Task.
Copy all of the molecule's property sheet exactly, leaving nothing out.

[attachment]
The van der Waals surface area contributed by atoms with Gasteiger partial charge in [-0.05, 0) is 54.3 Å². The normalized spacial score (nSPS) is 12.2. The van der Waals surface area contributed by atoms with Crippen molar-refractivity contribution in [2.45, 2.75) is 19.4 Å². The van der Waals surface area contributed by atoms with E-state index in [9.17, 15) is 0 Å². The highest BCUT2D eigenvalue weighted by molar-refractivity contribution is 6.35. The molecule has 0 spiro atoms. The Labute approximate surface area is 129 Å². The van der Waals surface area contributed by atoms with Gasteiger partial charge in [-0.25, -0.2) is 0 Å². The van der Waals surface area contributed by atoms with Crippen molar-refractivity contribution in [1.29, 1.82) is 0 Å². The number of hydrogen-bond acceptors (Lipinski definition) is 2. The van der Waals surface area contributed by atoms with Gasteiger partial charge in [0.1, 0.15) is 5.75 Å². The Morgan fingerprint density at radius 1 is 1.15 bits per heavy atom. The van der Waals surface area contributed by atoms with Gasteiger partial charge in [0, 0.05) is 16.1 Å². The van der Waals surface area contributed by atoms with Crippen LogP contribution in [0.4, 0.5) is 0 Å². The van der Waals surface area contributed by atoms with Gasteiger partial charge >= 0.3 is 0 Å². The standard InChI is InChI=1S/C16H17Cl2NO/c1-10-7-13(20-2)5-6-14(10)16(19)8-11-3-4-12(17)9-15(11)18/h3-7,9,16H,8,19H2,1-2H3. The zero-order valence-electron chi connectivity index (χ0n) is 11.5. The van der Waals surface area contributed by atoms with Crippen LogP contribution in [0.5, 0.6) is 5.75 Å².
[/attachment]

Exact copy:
The van der Waals surface area contributed by atoms with Gasteiger partial charge in [-0.05, 0) is 54.3 Å². The normalized spacial score (nSPS) is 12.2. The van der Waals surface area contributed by atoms with Crippen molar-refractivity contribution in [2.45, 2.75) is 19.4 Å². The van der Waals surface area contributed by atoms with E-state index in [9.17, 15) is 0 Å². The highest BCUT2D eigenvalue weighted by molar-refractivity contribution is 6.35. The molecule has 0 spiro atoms. The Labute approximate surface area is 129 Å². The van der Waals surface area contributed by atoms with Gasteiger partial charge in [-0.25, -0.2) is 0 Å². The van der Waals surface area contributed by atoms with Crippen molar-refractivity contribution in [1.29, 1.82) is 0 Å². The number of hydrogen-bond acceptors (Lipinski definition) is 2. The van der Waals surface area contributed by atoms with Gasteiger partial charge in [0.1, 0.15) is 5.75 Å². The Morgan fingerprint density at radius 1 is 1.15 bits per heavy atom. The van der Waals surface area contributed by atoms with Gasteiger partial charge in [0, 0.05) is 16.1 Å². The van der Waals surface area contributed by atoms with Crippen LogP contribution in [0.4, 0.5) is 0 Å². The van der Waals surface area contributed by atoms with Gasteiger partial charge >= 0.3 is 0 Å². The standard InChI is InChI=1S/C16H17Cl2NO/c1-10-7-13(20-2)5-6-14(10)16(19)8-11-3-4-12(17)9-15(11)18/h3-7,9,16H,8,19H2,1-2H3. The zero-order valence-electron chi connectivity index (χ0n) is 11.5. The van der Waals surface area contributed by atoms with Crippen LogP contribution in [0.5, 0.6) is 5.75 Å².